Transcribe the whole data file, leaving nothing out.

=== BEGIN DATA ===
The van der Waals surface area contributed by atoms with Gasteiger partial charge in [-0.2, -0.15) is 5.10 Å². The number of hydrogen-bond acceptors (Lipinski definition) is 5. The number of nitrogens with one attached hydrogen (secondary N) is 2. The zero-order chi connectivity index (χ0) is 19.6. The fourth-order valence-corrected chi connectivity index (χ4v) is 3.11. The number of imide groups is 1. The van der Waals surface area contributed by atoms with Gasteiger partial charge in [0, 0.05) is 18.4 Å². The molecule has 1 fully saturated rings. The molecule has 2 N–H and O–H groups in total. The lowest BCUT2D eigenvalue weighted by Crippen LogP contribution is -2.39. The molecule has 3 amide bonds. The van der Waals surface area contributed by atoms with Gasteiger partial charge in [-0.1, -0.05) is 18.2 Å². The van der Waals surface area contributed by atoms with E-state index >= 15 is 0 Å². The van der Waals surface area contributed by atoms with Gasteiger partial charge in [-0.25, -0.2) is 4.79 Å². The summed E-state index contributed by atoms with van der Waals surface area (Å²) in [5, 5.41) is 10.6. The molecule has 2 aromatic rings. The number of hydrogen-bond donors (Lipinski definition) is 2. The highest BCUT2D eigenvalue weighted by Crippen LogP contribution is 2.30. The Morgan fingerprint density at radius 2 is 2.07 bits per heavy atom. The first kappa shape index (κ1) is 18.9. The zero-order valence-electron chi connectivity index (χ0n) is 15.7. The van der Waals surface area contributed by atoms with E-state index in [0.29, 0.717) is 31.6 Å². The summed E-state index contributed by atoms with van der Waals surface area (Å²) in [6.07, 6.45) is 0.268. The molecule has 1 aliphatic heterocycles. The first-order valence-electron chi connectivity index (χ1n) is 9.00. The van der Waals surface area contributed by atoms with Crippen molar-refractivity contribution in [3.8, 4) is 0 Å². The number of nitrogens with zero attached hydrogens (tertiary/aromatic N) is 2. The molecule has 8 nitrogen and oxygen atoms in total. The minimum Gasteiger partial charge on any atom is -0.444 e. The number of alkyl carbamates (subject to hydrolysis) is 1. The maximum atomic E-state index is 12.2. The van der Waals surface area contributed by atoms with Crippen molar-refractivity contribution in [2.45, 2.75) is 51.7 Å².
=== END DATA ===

The van der Waals surface area contributed by atoms with Gasteiger partial charge in [-0.2, -0.15) is 5.10 Å². The number of hydrogen-bond acceptors (Lipinski definition) is 5. The number of nitrogens with one attached hydrogen (secondary N) is 2. The zero-order chi connectivity index (χ0) is 19.6. The fourth-order valence-corrected chi connectivity index (χ4v) is 3.11. The number of imide groups is 1. The van der Waals surface area contributed by atoms with Gasteiger partial charge in [0, 0.05) is 18.4 Å². The molecule has 1 fully saturated rings. The molecule has 2 N–H and O–H groups in total. The lowest BCUT2D eigenvalue weighted by Crippen LogP contribution is -2.39. The molecule has 3 amide bonds. The van der Waals surface area contributed by atoms with Gasteiger partial charge in [-0.1, -0.05) is 18.2 Å². The van der Waals surface area contributed by atoms with E-state index >= 15 is 0 Å². The van der Waals surface area contributed by atoms with Gasteiger partial charge in [-0.25, -0.2) is 4.79 Å². The summed E-state index contributed by atoms with van der Waals surface area (Å²) in [5, 5.41) is 10.6. The molecule has 2 aromatic rings. The number of hydrogen-bond donors (Lipinski definition) is 2. The highest BCUT2D eigenvalue weighted by Crippen LogP contribution is 2.30. The Morgan fingerprint density at radius 2 is 2.07 bits per heavy atom. The first kappa shape index (κ1) is 18.9. The zero-order valence-electron chi connectivity index (χ0n) is 15.7. The van der Waals surface area contributed by atoms with E-state index in [0.29, 0.717) is 31.6 Å². The summed E-state index contributed by atoms with van der Waals surface area (Å²) in [6.07, 6.45) is 0.268. The molecule has 1 aliphatic heterocycles. The first-order valence-electron chi connectivity index (χ1n) is 9.00. The van der Waals surface area contributed by atoms with Crippen molar-refractivity contribution in [3.8, 4) is 0 Å². The number of nitrogens with zero attached hydrogens (tertiary/aromatic N) is 2. The molecule has 8 nitrogen and oxygen atoms in total. The minimum Gasteiger partial charge on any atom is -0.444 e. The number of alkyl carbamates (subject to hydrolysis) is 1. The maximum atomic E-state index is 12.2. The van der Waals surface area contributed by atoms with Crippen molar-refractivity contribution in [2.45, 2.75) is 51.7 Å².